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When it comes to teaching students about immigration and the immigrant experience, there is no better book than Jennie Torres Sanchez’s We Are Not From Here Jennie Torres Sanchez. This New York Times Bestseller tells the story of three Guatemalan teenagers who are forced to flee their home country for a better life in America. Through its compelling narrative and vivid imagery, We Are Not From Here serves as a powerful tool for engaging students in conversations about immigration, identity, and belonging. Let’s take a look at some of the ways you can use this book in your classroom.
Start With a Discussion
Before diving into the text itself, start by having an open discussion with your students on what they know (or think they know) about immigration and the immigrant experience. Encourage them to share their own thoughts and experiences without fear of judgement. You can also introduce some basic facts about immigration—such as statistics on how many people are immigrating to/from certain countries—to provide context for the text.
Let Students Explore Their Own Identities Through Literature
We Are Not From Here Jennie Torres Sanchez is a great way to explore themes of identity, belonging, and home with your students. As they read through it, encourage them to think critically about how each character’s identity is impacted by their circumstances and environment. Ask questions like “How does being an immigrant shape each character’s sense of identity?” or “What does it mean to have a sense of home?” These conversations will give your students an opportunity to reflect on their own identities and explore different perspectives on immigration.
Be Respectful When Discussing Immigration Issues
It’s important to remember that this is a sensitive subject for many people, so be sure to approach it with respect and sensitivity when discussing it in class. Make sure your students understand that this is not just an academic exercise; these issues are real-life concerns faced by many people around the world every day. Encourage empathy and understanding among your student body so that everyone feels comfortable expressing themselves without fear of judgement or criticism from their peers or teachers alike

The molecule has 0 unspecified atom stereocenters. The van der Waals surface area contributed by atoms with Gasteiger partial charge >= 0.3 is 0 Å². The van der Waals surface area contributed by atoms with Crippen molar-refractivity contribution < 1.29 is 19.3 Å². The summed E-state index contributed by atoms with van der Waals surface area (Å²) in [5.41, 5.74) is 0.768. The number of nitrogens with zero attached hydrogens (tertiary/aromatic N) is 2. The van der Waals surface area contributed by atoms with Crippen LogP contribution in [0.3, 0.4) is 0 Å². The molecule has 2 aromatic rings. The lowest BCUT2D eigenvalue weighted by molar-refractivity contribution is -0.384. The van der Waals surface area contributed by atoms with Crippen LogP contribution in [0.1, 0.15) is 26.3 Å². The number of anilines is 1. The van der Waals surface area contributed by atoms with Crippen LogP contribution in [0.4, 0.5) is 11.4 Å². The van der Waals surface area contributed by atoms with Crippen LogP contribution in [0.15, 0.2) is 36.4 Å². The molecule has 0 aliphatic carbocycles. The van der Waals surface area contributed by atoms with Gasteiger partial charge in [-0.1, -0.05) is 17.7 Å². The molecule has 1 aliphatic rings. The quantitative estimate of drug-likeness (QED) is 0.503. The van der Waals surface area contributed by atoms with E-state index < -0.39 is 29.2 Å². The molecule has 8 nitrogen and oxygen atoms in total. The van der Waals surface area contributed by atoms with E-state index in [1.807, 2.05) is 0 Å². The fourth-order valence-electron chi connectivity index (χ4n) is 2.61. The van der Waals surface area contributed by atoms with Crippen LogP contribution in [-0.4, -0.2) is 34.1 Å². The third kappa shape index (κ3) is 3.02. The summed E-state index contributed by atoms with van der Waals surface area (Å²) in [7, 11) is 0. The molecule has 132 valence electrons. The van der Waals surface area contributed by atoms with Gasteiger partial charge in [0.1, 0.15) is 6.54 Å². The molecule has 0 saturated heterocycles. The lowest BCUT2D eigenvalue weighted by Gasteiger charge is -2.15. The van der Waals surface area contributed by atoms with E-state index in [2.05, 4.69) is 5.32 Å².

Discussing Immigration Issues with Sensitivity
When teaching a sensitive topic such as immigration, it is important to create an environment where students feel comfortable expressing their thoughts and feelings without fear of judgement or ridicule. It is also essential that all points of view are respected in order to foster an atmosphere of open dialogue. To ensure this kind of atmosphere, teachers should introduce respectful language guidelines at the beginning of the lesson and reinforce them throughout discussion. This will help students stay focused on the text rather than getting caught up in divisive debates about politics or current events.
Exploring Multiple Perspectives
The characters in “We Are Not from Here” come from different socioeconomic backgrounds, so it can be beneficial for students to explore how each character’s context influences their decisions and actions throughout the narrative. For example, students could explore how Paz’s upbringing on a coffee farm shapes her attitude towards risk-taking versus Paloma’s privileged background that leaves her more sheltered and naive. By exploring multiple perspectives within this one text, students will gain a deeper understanding of immigration issues while also honing their skills at analyzing literature and examining different points of view.